The Federal Trade Commission reached a deal with a group of defendants accused of scamming elderly consumers by promising to provide new Medicare cards.

Florida-based Sun Bright Ventures and individual defendants Benjamin Todd Workman and Glenn Erikson were the subject of a lawsuit last October alleging violations of Section 5 of the Federal Trade Commission Act and the Telemarketing Sales Rule.

According to the FTC, the defendants called senior citizens—many of whom had listed their numbers on the federal Do Not Call Registry—and requested bank account and debit account numbers in order to send them new Medicare cards. The information was necessary to verify the consumers' identities and no money would be withdrawn from the accounts, the defendants assured the consumers.

Instead, the agency said the defendants debited either $399 or $448 using remotely created checks, and provided nothing in return. In some cases, the defendants also falsely promised to provide identity theft protection services for the consumers.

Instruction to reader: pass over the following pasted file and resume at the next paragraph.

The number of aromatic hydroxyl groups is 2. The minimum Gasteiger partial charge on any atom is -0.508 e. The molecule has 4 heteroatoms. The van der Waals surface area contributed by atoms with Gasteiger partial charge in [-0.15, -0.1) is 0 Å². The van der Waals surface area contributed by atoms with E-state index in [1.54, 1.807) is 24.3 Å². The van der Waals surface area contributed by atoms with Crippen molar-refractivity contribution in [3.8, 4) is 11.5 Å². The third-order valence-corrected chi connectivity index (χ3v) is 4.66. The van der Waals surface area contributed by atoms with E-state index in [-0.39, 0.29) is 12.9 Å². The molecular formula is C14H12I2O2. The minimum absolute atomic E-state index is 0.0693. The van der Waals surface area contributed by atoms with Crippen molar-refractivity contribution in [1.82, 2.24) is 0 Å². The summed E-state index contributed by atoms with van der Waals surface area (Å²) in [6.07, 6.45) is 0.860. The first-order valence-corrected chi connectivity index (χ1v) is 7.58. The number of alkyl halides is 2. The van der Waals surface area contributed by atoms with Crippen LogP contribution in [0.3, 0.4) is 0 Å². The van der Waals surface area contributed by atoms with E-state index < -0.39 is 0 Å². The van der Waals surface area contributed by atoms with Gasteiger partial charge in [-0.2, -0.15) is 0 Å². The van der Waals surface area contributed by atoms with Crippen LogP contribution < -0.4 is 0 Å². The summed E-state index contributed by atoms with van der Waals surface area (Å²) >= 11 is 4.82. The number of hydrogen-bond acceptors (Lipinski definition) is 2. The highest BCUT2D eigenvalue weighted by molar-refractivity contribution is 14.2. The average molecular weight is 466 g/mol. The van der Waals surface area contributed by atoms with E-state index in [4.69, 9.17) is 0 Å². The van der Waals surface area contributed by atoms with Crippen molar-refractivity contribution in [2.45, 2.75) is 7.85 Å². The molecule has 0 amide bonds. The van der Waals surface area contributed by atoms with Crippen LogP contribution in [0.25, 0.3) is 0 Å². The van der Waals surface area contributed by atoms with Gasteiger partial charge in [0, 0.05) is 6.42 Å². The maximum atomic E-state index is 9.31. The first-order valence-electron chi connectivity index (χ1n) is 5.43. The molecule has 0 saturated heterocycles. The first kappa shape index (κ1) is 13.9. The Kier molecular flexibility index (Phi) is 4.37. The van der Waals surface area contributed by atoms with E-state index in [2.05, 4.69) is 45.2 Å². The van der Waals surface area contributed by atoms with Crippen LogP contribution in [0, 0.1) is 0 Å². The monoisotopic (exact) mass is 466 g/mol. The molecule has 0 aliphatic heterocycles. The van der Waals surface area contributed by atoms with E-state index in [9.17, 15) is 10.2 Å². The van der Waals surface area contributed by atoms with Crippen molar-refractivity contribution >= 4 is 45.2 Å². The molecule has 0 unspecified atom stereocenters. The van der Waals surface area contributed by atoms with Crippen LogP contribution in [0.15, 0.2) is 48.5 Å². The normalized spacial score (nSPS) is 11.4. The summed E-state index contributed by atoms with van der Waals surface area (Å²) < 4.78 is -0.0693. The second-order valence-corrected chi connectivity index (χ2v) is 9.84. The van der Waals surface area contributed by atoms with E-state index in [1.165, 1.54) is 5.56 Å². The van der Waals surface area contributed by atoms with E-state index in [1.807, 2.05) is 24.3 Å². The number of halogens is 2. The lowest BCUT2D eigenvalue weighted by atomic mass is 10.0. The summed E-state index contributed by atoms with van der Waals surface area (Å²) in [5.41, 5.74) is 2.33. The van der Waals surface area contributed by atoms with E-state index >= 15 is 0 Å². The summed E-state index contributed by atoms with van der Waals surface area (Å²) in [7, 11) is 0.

The settlement agreement prohibits the defendants from selling healthcare-related products or services, or billing or charging consumers without consent, or from violating the Telemarketing Sales Rule. They are also banned from selling identity theft protection-related products, creating or depositing remotely created checks or payment orders, and from misrepresenting material facts about any product or service.

A $1.4 million judgment will be suspended upon payment of $35,000 by Workman and the surrender of certain bank accounts.

To read the complaint and the stipulated order in FTC v. Sun Bright Ventures, click here.

Why it matters: The enforcement action highlights several areas of concern for the FTC: the targeting of elderly consumers with deceptive claims about healthcare-related products, the increasing violations of the Do Not Call Registry, and the re-occurring use of remotely created checks.